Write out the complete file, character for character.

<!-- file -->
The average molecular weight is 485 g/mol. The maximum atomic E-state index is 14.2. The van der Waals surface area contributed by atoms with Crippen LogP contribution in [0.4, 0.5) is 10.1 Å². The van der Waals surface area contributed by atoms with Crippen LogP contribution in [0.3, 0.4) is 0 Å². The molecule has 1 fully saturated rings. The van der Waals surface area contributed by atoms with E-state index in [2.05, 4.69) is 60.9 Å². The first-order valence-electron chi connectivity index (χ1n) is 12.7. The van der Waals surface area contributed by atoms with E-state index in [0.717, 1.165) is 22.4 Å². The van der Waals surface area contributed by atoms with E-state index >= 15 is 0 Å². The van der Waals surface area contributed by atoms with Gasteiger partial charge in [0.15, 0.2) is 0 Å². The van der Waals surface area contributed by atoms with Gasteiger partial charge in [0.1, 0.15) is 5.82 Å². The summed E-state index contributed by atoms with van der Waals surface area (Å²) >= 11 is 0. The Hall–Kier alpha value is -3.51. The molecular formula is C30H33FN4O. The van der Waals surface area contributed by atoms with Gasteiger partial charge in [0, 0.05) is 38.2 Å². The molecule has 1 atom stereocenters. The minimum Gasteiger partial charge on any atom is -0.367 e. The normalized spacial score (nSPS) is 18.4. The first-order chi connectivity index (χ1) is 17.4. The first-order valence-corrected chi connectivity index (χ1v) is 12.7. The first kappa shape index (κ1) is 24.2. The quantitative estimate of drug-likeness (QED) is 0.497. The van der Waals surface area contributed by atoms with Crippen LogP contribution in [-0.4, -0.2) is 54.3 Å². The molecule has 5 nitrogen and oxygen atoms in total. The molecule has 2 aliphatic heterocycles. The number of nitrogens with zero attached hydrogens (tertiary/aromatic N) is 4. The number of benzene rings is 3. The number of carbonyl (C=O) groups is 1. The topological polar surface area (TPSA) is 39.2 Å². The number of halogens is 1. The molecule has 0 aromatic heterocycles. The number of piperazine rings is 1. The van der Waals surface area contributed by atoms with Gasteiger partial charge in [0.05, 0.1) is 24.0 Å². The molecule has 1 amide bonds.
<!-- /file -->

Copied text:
The average molecular weight is 485 g/mol. The maximum atomic E-state index is 14.2. The van der Waals surface area contributed by atoms with Crippen LogP contribution in [0.4, 0.5) is 10.1 Å². The van der Waals surface area contributed by atoms with Crippen LogP contribution in [0.3, 0.4) is 0 Å². The molecule has 1 fully saturated rings. The van der Waals surface area contributed by atoms with E-state index in [2.05, 4.69) is 60.9 Å². The first-order valence-electron chi connectivity index (χ1n) is 12.7. The van der Waals surface area contributed by atoms with E-state index in [0.717, 1.165) is 22.4 Å². The van der Waals surface area contributed by atoms with E-state index >= 15 is 0 Å². The van der Waals surface area contributed by atoms with Gasteiger partial charge in [0.15, 0.2) is 0 Å². The van der Waals surface area contributed by atoms with Gasteiger partial charge in [0.1, 0.15) is 5.82 Å². The summed E-state index contributed by atoms with van der Waals surface area (Å²) >= 11 is 0. The Hall–Kier alpha value is -3.51. The molecular formula is C30H33FN4O. The van der Waals surface area contributed by atoms with Gasteiger partial charge in [0, 0.05) is 38.2 Å². The molecule has 1 atom stereocenters. The minimum Gasteiger partial charge on any atom is -0.367 e. The normalized spacial score (nSPS) is 18.4. The first-order chi connectivity index (χ1) is 17.4. The first-order valence-corrected chi connectivity index (χ1v) is 12.7. The first kappa shape index (κ1) is 24.2. The quantitative estimate of drug-likeness (QED) is 0.497. The van der Waals surface area contributed by atoms with Crippen LogP contribution in [-0.4, -0.2) is 54.3 Å². The molecule has 5 nitrogen and oxygen atoms in total. The molecule has 2 aliphatic heterocycles. The number of nitrogens with zero attached hydrogens (tertiary/aromatic N) is 4. The number of benzene rings is 3. The number of carbonyl (C=O) groups is 1. The topological polar surface area (TPSA) is 39.2 Å². The number of halogens is 1. The molecule has 0 aromatic heterocycles. The number of piperazine rings is 1. The van der Waals surface area contributed by atoms with Gasteiger partial charge in [0.05, 0.1) is 24.0 Å². The molecule has 1 amide bonds.